As Moog’s VP of Engineering Steven Dunnington says in the literature included with the synth, “the basic philosophy behind Mavis was to develop an instrument with awesome sound, utility, simplicity, and patchability in mind to maximise its potential for creative musical uses and to expand the sonic vocabulary of Moog Music instruments.” The wavefolder, touted by Dunnington as a “novel wavefolder design that has a secret hidden feature”, adds a huge amount of sound-sculpting potential to the Mavis, not least when paired with its resonant Ladder filter or smooth pulse-width modulation.
The “secret hidden feature” is that the wavefolder can double up as an audio input to fold (or distort) incoming signals from elsewhere. It’s similar to the variable gain audio inputs found on other Moog instruments but a lot more interesting. The wavefolder is routed through the envelope and VCA so, in this respect, Mavis can become a powerful signal processor for other sounds in your setup as well as a voice in its own right. This, to say the least, is a huge asset.
Mavis has no five-pin MIDI input, unfortunately, so if you want to integrate it with an external keyboard or sequencer then it’ll need to output CV. The onboard keyboard is limited but useful for auditioning sounds and playing simple melodies. It’s also the perfect size to nestle some tactile playability into a Eurorack system. Mavis is playable completely unpatched, with its VCO normalled through the envelope and VCA. This means it’s an excellent and approachable introduction to the concept of synth patching for beginners while, for more experienced users, its inherent Moog-ness can be maintained to any degree while selectively controlling various parameters to subvert this.
Glide and Scale knobs also expand the keyboard’s functionality considerably, particularly Scale, which not only increases the keyboard’s range but also changes its intervals to open up some tangibly non-Western-sounding scales and kickstart melodic ideas in novel ways.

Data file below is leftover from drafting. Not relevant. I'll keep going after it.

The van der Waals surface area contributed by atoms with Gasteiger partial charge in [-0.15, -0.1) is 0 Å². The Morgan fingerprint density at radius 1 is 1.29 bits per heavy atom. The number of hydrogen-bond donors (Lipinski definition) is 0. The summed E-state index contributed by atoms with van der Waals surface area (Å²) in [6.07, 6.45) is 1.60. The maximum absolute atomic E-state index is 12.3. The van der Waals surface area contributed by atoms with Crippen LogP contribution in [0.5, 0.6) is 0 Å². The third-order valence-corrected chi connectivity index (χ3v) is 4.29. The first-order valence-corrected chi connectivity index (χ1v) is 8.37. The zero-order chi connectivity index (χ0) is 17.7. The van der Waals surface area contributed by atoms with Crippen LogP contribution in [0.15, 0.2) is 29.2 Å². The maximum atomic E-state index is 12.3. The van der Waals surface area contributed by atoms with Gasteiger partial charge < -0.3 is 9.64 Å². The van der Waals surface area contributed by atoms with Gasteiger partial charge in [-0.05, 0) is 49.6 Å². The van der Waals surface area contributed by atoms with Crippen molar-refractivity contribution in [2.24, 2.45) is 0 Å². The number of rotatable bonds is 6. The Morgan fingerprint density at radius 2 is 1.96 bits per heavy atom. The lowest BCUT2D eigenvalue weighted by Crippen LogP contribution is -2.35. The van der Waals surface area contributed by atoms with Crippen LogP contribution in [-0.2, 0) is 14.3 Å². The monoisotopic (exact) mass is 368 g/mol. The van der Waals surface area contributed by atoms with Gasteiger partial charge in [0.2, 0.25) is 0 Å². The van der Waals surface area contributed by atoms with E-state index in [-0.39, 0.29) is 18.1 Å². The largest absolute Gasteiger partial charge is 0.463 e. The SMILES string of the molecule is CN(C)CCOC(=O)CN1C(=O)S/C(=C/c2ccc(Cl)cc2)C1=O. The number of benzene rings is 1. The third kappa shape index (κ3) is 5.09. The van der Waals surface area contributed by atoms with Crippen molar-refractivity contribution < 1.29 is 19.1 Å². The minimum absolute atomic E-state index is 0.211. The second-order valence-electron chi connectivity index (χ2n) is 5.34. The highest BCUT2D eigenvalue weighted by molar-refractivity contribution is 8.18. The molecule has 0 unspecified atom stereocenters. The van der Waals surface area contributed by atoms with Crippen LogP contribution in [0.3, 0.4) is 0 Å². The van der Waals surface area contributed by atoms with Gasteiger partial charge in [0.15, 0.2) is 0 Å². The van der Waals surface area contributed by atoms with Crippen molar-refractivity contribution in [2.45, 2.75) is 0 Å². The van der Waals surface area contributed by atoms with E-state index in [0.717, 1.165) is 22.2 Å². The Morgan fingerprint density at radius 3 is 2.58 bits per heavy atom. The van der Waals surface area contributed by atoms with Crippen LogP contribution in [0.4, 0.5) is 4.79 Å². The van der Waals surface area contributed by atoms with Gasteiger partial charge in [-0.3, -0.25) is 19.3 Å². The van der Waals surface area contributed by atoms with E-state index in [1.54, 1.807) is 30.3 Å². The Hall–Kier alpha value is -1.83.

There’s also a handy VCA Mode switch, as found on the Werkstatt-01, that allows for toggling between envelope VCA control and leaving the VCA consistently high. This is useful for creating the kinds of powerful drones where Moog oscillators are bound to shine, or for processing external audio without needing to engage the envelope. This also helps to open up some creative playing options – using modulation to create rhythm, for example, or experimenting with extreme timbral shifts for dynamics.
Disappointingly, Mavis does not feature a CV sequencer. This would expand its standalone potential enormously and doesn’t feel like an unreasonable expectation, given the Mother-32’s use of its similar keyboard to double up as such. The keyboard has a CV output but no gate output on the patch bay, which would also open up an array of options, particularly when it comes to pairing Mavis with other gear.
Mavis’ patch bay offers plentiful options for some creative routing. It comes with a useful one-to-two mult and a sample and hold circuit – though a slightly unconventional one, hardwired to use the VCO as its voltage source and to the LFO as its clock. Considering the LFO is Mavis’ only onboard clock source, the mult is less a bonus and more an essential feature. Two assignable control circuits with corresponding knobs also increase Mavis’ patching scope: an attenuator complete with a +5V input jack and a simple two-channel mixer with inputs simply named One and Two, with a sole knob for One’s level and a One + Two output.